validity is the problem.

In the French version of his exegesis of Kant's article entitled *"Was ist
Aufklärung?"*, differing from the English version, Foucault identifies Kant
as the founder of two modes of critique and questioning that has haunted
modern philosophy ever since: an analytic of truth and an ontology of the
present (Foucault, Qu'est-ce que les Lumières? 1994 [1984]). The ontology of
the present during Kant's time was "What is Enlightenment?". Foucault places
himself in this critical tradition.

Foucault's aim was to write a "history of the present".[1] <#_ftn1> In an
interview, Foucault explained the work of the historian of the present (Lévy
1977) in relation to the publication of his first volume on the *History of
sexuality*, Foucault explains what actions can be taken to change the
position of power at play in the dispositive of sexuality. The philosopher
is since the nineteenth century[2] <#_ftn2> asking himself the same
question, which is in fact the one of a historian: "what is happening
today?" Perhaps being a social constructivist (in its reflectivist branch)
before its development, Foucault states that philosophy is entirely
political and entirely historian: it is the immanent politics to history,
and the indispensable history to politics (Lévy 1977, 266).

In order to understand what is meant by a "history of the present", one has
to recall Foucault's intellectual affiliation with Nietzsche.

Nietzsche's view of history is in opposition with Hegel. It is an "open"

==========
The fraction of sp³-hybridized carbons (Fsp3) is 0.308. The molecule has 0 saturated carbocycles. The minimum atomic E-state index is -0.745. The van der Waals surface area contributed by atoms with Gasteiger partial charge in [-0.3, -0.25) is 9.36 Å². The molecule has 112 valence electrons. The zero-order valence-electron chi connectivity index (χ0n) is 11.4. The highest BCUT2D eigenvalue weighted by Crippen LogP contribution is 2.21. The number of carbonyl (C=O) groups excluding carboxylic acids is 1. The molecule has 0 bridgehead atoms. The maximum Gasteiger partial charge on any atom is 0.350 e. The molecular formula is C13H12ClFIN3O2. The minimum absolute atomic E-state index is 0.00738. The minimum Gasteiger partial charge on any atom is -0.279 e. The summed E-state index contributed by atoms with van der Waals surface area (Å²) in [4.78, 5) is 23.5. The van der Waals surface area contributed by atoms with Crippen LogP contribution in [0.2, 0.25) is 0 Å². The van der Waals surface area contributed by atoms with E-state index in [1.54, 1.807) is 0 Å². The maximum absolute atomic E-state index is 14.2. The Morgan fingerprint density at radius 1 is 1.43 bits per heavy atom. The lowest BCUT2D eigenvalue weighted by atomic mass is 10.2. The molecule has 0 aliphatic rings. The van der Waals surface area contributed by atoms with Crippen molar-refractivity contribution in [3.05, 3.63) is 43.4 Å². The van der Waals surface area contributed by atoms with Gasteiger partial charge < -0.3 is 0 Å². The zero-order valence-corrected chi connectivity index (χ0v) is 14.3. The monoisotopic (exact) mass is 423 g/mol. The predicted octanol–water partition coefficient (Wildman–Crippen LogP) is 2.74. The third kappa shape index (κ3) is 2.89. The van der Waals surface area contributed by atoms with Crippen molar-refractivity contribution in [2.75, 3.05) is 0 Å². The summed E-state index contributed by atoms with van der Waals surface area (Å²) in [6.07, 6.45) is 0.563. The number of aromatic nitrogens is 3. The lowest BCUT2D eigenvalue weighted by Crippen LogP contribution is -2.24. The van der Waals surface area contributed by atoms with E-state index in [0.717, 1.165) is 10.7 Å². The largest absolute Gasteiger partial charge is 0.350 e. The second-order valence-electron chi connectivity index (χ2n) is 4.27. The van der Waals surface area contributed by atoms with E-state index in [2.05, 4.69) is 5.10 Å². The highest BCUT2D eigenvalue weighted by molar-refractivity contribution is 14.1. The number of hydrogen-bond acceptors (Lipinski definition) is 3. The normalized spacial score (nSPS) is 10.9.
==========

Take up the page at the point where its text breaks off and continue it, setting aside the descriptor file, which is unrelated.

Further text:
narrative of history or "redemptive narrative", as opposed to Hegel's
"closed" narrative or "reconciliatory narrative" (Dienstag 1997, 183f.).
Nietzsche creates a meaning for the past as part of our own attempt to alter
the future. Hegel seeks out "THE" meaning of history with the idea that it
is there and waiting for our inspection. Contrary to Hegel, Nietzsche does
not consider one's inheritance to be a birth in which one is thrown and has
no power to change. The past is inherently mutable and cannot be changed at
will, but the meaning of an inheritance can be worked upon (Dienstag 1997,

This has two consequences. The first one is not to consider history as an
ontological condition. This means that history can be changed, retold, told
in different ways. This means, that there is a political responsibility that
comes with history, and that history is used to make a political point. The
second is that the present is untimely, not the result of a straight
narrative line of evolution to a better and superior present; the present is
a problem:

The "present", in Foucault's work, is less an epoch than an array of
questions; and the coherence with which the present presents itself to us –
and in which guise it is re-imagined by so much social theory – is something
to be acted upon by historical investigation… (Barry, Osborne and Rose 1996,

This "problematisation" of the present is the "redemption" Nietzsche hopes
to make with history.

Thus, a "history of the present" in this sense is a reconcilitatory